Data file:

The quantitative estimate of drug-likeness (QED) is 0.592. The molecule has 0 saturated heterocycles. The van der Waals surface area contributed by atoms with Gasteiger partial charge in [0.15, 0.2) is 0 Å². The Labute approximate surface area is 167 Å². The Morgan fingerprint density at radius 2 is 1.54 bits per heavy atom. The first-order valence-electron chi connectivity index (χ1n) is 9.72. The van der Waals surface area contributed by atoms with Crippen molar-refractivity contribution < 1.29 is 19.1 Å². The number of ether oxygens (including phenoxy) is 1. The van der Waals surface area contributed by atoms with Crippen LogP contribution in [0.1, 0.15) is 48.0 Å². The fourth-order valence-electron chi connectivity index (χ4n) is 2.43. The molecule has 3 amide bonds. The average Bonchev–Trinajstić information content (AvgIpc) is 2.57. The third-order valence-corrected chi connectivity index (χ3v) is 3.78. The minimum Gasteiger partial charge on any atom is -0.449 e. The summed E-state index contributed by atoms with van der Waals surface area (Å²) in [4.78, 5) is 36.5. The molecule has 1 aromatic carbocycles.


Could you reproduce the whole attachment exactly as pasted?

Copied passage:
The quantitative estimate of drug-likeness (QED) is 0.592. The molecule has 0 saturated heterocycles. The van der Waals surface area contributed by atoms with Gasteiger partial charge in [0.15, 0.2) is 0 Å². The Labute approximate surface area is 167 Å². The Morgan fingerprint density at radius 2 is 1.54 bits per heavy atom. The first-order valence-electron chi connectivity index (χ1n) is 9.72. The van der Waals surface area contributed by atoms with Crippen molar-refractivity contribution < 1.29 is 19.1 Å². The number of ether oxygens (including phenoxy) is 1. The van der Waals surface area contributed by atoms with Crippen LogP contribution in [0.1, 0.15) is 48.0 Å². The fourth-order valence-electron chi connectivity index (χ4n) is 2.43. The molecule has 3 amide bonds. The average Bonchev–Trinajstić information content (AvgIpc) is 2.57. The third-order valence-corrected chi connectivity index (χ3v) is 3.78. The minimum Gasteiger partial charge on any atom is -0.449 e. The summed E-state index contributed by atoms with van der Waals surface area (Å²) in [4.78, 5) is 36.5. The molecule has 1 aromatic carbocycles.